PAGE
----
Hello, sorry it's been so long since my last blog. This has been a combination of illness and the fact that the making of the replica has been the only real progress we've made on the hoard in the recent months

Hello, sorry it's been so long since my last blog.  This has been a combination of illness and the fact that the making of the replica has been the only real progress we've made on the hoard in the recent months.  As to its actual conservation, we are still waiting on funding/permission issues to be resolved.  I have however finished the replica which  turned out, as ever, to be a bigger job than anticipated.  The making of the moulds themselves went OK and they didn't need too much cleaning up before they could be used for the casting.  Once again I began with the hoard top as this is a nice flat area.  I mixed up a pourable epoxy resin in 200ml batches and painted it onto the silicone rubber mould with a 2" brush.  I let a first thin coat harden before I applied a second.  This time I stippled in strips of glass fibre to strengthen the cast.  I repeated this process till there were generally about three layers of glass and a total epoxy thickness of between about 7-10mm.  I did the sides in the same way but in the end I had to do it it more sections than I had originally planned.  The problem I hadn't considered was gravity.  Painting the liquid epoxy onto the silicone rubber curved mould meant it kept pooling at the bottom of the area I was doing.  In the end I produced lengths of about one meter.


The epoxy cured quite slowly, strong the next morning but still flexible, only going totally rigid after a week or so.  This proved useful as it meant I was able to cast each of the pieces and begin to join them up while they were still somewhat flexible.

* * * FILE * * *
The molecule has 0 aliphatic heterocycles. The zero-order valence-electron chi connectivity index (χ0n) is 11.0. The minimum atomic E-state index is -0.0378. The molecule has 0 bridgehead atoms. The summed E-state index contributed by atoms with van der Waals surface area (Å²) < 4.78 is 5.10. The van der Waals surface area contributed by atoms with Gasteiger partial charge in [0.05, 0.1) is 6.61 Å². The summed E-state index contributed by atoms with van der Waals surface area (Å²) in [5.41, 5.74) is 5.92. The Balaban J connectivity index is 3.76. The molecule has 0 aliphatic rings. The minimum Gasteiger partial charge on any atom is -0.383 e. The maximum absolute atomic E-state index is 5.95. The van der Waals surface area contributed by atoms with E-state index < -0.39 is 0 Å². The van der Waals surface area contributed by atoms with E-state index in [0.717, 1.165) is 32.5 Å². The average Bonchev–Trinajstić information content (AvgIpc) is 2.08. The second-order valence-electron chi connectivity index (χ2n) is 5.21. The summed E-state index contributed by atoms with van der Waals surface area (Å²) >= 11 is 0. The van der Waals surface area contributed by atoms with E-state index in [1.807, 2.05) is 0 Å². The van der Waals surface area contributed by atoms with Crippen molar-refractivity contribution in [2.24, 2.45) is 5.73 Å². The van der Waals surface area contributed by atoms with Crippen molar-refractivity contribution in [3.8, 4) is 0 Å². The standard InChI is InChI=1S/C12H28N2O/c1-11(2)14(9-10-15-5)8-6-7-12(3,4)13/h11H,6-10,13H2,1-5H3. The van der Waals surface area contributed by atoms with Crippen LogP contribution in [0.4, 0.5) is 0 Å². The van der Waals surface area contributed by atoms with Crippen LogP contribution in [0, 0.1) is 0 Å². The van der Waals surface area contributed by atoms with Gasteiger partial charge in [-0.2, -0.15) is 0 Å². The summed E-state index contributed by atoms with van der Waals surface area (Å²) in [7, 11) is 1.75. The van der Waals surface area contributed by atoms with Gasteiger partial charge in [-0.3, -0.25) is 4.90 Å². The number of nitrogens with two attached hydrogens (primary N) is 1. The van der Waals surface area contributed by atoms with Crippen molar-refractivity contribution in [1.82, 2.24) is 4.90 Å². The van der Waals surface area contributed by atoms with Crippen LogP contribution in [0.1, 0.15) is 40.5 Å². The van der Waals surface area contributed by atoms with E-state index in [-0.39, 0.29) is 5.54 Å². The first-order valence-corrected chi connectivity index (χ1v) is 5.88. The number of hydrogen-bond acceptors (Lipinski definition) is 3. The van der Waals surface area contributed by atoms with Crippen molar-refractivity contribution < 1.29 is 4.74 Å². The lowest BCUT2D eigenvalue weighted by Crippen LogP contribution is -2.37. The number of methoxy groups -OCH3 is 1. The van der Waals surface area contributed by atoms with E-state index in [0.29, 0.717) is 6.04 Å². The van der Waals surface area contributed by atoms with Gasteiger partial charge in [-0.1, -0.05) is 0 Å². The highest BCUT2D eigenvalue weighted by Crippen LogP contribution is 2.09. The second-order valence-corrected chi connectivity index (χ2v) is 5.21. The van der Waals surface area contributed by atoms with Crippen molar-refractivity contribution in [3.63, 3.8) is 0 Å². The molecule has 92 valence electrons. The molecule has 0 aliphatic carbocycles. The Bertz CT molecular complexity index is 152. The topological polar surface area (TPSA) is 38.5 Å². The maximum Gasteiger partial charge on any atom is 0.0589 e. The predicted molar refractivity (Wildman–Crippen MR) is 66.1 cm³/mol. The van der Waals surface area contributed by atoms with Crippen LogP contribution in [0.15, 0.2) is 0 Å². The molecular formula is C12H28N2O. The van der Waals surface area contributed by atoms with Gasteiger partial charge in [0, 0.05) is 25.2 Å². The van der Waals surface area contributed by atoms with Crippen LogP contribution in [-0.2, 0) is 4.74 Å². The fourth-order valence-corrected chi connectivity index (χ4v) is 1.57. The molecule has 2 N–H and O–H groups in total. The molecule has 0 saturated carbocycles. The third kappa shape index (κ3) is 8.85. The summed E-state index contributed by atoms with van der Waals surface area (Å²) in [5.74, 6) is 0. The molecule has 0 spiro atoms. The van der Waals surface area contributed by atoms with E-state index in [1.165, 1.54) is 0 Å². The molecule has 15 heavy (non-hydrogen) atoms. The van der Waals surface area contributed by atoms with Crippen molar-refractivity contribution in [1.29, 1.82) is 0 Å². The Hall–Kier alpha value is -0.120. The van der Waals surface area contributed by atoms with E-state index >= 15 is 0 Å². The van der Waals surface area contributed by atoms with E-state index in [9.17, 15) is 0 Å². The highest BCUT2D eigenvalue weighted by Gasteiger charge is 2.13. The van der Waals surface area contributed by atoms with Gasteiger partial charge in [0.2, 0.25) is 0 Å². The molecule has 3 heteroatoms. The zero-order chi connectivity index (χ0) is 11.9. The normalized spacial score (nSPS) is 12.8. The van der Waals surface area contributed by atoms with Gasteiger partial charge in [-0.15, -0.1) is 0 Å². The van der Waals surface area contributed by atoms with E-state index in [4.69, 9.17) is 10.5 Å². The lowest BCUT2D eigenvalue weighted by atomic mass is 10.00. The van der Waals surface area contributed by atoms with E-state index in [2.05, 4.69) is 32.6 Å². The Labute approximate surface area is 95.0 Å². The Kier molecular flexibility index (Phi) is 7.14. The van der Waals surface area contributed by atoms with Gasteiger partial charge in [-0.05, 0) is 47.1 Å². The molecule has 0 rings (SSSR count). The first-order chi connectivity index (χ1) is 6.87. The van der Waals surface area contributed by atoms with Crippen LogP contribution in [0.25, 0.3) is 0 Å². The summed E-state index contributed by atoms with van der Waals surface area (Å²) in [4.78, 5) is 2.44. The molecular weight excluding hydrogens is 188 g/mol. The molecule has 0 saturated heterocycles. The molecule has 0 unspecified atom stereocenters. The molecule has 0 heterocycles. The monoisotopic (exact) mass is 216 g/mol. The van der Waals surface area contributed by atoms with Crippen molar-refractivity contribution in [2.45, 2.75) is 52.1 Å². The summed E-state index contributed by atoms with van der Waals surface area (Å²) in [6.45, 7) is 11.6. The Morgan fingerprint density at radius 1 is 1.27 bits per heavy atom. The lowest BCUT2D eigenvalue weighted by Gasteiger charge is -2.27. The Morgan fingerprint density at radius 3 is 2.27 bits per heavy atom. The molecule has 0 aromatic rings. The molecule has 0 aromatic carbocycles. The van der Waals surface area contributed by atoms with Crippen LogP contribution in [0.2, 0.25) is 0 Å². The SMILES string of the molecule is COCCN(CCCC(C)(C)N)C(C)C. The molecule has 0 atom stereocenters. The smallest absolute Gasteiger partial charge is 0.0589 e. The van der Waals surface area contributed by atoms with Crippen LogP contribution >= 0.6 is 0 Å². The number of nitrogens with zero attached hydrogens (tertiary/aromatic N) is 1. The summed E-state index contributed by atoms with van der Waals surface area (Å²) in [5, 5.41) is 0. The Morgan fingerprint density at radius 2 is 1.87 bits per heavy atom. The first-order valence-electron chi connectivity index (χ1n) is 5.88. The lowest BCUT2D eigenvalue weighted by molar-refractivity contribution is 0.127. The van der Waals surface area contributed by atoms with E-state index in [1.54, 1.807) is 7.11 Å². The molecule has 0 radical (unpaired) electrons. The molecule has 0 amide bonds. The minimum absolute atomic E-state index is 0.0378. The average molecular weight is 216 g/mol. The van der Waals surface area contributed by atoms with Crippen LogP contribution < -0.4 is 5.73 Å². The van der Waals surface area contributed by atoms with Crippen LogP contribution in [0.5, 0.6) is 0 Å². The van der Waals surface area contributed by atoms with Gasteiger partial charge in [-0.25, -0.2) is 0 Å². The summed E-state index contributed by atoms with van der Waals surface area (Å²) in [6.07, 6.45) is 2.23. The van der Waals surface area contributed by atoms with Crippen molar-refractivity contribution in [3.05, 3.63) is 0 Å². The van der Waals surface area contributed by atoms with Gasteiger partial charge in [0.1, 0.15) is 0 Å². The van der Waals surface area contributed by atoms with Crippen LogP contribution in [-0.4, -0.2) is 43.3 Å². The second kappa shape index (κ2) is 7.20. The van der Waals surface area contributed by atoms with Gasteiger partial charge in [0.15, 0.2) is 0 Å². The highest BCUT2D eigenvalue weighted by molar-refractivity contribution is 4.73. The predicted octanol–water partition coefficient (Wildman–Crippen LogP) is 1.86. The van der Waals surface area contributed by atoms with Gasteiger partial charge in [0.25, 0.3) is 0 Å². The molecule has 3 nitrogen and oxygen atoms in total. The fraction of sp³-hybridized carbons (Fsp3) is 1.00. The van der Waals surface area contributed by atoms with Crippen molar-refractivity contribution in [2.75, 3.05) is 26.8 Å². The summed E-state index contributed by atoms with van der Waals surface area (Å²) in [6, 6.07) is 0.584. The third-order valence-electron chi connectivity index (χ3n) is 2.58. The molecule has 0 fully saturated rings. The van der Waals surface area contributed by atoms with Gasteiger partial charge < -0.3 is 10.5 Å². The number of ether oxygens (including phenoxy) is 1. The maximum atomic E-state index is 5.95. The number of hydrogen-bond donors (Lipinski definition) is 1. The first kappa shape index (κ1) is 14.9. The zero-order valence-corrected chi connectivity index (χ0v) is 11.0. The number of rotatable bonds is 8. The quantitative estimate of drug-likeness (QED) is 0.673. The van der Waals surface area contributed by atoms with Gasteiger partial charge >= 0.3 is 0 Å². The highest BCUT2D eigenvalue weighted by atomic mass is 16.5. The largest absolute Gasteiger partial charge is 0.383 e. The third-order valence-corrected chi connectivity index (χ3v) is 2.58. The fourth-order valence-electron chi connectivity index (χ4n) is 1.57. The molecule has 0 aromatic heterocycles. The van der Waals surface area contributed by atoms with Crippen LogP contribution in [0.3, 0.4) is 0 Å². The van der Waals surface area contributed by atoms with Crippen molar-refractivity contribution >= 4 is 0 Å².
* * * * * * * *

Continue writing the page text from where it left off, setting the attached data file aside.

The joining was trickier than I had anticipated.  Once again I had not foreseen something, specifically that the removal of the top surface rubber mould dislodged some of the edge coins.  This meant that when I moulded the abutting side sections those edge coins were no longer there so the two overlapping areas of the final replica sections weren't identical.  In the end I cut the sections with a Dremel tool to get the best possible fit, then glued and filled the joins with the same epoxy resin.  Finally I reinstated "missing" coins from the edges with epoxy resin copies I'd cast from elsewhere on the hoard, using high resolution images I previously taken to place them correctly.   Written up in one paragraph this all sounds very controlled and well thought out but it was a tricky process and at one stage I was using every cramp, G clamp and length of rope I could get my hands on to hold the whole thing together while it set.


Once it was all together I went round the bottom edge, again with the Dremel to give it a flat bottom so that it would stand on a table etc.  I was worried (unnecessarily as it turned out) that the whole thing would flex too much so I then filled its interior with expanded polyeurethane foam.  Then came the fun bit, painting it.  As with my test piece earlier I used Humbrol enamel colours.  I airbrushed a brown base coat all over to replicate the soil between the coins.  I then painted the green coins by hand.  I referred to images of the hoard and replicated the correct appearance of the individual coins to a reasonable degree.  I applied several different shades of green to replicate the varying corrosion types.  I tried gold paint for the gold pieces but it looked flat and unrealistic so in the end I gilded those areas with 24Ct gold leaf which, as you might expect, looked much better.  As a final touch I painted a very watery mix of mud from the original hoard over the whole cast and then wiped it off with a microfibre cloth.  This give a very effective finish so I then sealed the whole surface with a satin finish lacquer which gave it a good "damp" finish.